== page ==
The thought that Gretzky, arguably the most revered player in NHL history, was being sent to a U.S. team so appalled Canadians that an attempt was made in Parliament to derail the agreement.

“Everyone in Edmonton wanted to hang me,” Peter Pocklington, the Oilers owner at the time, said this week by telephone from his home in California. He is 78. “I’m sure they’ll put, ‘You ass, you traded the Great One’ on my tombstone.’ ”

Pocklington says that, like other Canadian NHL teams, the Oilers were badly hurt by a soft Canadian dollar. (All NHL players are paid in U.S. currency). He also said the team’s television contract was very minimal and that, in such a market, there was only so much he could charge for tickets.

He knew he would no longer be able to afford Gretzky when his contract expired.

“There was a lot of pressure to do what I did,” Pocklington says. “You don’t create wealth out of the air. I had no choice. It took me six weeks to come to terms with my emotions. It took me that long to come to grips with the fact that I had to do it. I was his biggest fan. I loved the guy.”

Gretzky cried during the news conference in Edmonton where his trade was revealed.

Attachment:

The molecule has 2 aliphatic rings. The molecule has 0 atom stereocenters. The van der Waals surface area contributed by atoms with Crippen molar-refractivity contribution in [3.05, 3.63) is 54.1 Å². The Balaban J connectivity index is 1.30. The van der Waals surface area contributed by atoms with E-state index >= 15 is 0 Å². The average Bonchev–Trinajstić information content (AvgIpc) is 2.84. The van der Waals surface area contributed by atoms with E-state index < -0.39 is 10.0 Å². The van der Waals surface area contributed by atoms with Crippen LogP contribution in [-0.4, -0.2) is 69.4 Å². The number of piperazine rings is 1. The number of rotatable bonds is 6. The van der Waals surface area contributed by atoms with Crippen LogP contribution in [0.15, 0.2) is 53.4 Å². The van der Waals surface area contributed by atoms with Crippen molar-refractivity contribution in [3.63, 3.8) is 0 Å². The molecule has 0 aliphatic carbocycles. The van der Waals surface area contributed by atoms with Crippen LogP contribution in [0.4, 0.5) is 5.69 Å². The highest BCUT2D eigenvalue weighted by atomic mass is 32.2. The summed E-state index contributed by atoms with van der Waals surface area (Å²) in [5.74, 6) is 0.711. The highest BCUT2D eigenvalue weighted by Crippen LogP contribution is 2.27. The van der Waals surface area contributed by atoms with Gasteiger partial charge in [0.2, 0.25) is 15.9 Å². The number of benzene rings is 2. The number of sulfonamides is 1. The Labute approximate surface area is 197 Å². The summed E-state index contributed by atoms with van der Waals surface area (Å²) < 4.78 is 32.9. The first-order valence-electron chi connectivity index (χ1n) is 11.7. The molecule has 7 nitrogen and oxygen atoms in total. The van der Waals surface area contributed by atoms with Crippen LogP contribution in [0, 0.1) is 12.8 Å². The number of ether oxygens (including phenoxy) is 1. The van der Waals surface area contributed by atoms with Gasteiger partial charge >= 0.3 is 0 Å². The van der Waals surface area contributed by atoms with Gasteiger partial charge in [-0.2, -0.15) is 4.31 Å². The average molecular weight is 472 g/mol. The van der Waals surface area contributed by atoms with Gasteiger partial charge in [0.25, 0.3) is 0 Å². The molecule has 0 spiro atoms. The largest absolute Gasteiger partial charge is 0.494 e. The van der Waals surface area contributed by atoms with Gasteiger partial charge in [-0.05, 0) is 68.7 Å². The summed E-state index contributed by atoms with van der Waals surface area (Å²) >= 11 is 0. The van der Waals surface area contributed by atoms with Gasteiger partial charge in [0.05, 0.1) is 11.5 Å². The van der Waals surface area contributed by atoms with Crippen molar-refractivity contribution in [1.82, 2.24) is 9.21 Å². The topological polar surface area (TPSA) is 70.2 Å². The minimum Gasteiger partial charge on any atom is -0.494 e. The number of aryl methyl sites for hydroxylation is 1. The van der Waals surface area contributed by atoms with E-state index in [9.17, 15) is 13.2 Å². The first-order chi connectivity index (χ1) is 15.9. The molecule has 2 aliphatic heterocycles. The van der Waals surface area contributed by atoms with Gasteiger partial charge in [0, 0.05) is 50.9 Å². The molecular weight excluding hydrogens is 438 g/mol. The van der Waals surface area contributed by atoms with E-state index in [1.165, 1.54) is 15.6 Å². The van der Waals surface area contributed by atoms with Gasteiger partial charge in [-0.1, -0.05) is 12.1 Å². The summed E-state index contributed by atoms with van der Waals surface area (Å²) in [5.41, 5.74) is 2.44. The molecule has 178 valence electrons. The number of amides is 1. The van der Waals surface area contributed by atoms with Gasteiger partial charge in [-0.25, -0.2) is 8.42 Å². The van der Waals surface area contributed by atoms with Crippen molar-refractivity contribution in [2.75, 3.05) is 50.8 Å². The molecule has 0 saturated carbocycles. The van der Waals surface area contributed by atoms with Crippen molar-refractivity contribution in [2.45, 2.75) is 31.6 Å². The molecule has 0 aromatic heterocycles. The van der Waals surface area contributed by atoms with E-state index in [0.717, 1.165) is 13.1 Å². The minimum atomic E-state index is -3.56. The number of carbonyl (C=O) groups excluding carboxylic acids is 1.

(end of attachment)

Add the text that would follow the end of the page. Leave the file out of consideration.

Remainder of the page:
“The one thing I regret is that when he shed a tear, I should have gone over and put my arm around him and said, ‘Wayne, it’s off. Never mind.’ ”

Kevin Lowe, the the vice-chairman of the Oilers Entertainment Group, was one of Gretzky’s teammates at the time. He won four Stanley Cups with Gretzky, and two others.

When Gretzky was traded, Lowe was on a golf course in Newfoundland playing in a charity tournament run by Bob Cole. He was playing in a foursome with Marty McSorley, who also got shipped to Los Angeles in the same deal.

“He got called to the clubhouse for a phone call and never came back,” Lowe says.

While shocked, he says he did not feel angry or emotional.

“I always subscribed to the theory that hockey is a business and I guess that cemented the theory for me,” he says. “But there were guys that really took it hard on the team to the point that it affected their performance.”

It’s not personal, it’s strictly business

Ray Ferraro, who accumulated nearly 900 points while playing for six teams over 21 seasons, gets riled up when he talks about trades.

TAMI CHAPPELL

The emotional wreckage that occurs when a player is traded cannot be underestimated.

Ray Ferraro, who accumulated nearly 900 points while playing for six teams over 21 seasons, gets riled up when he talks about trades.

He was traded at the deadline three times. The one that stung the most happened on March 14, 1996, when the Kings acquired him from the New York Rangers for McSorley and Jari Kurri.

“I had just signed a contract extension the previous July,” Ferraro, 55, says. He is currently a broadcaster for TSN and NBCSN. “I was not happy to go to a team that was completely rebuilding. The whole thing didn’t sit well with me.”

Ferraro was at home when Colin Campbell, the Rangers coach, called him and told him he was headed for a new team. The next morning, he was on a plane headed for Los Angeles.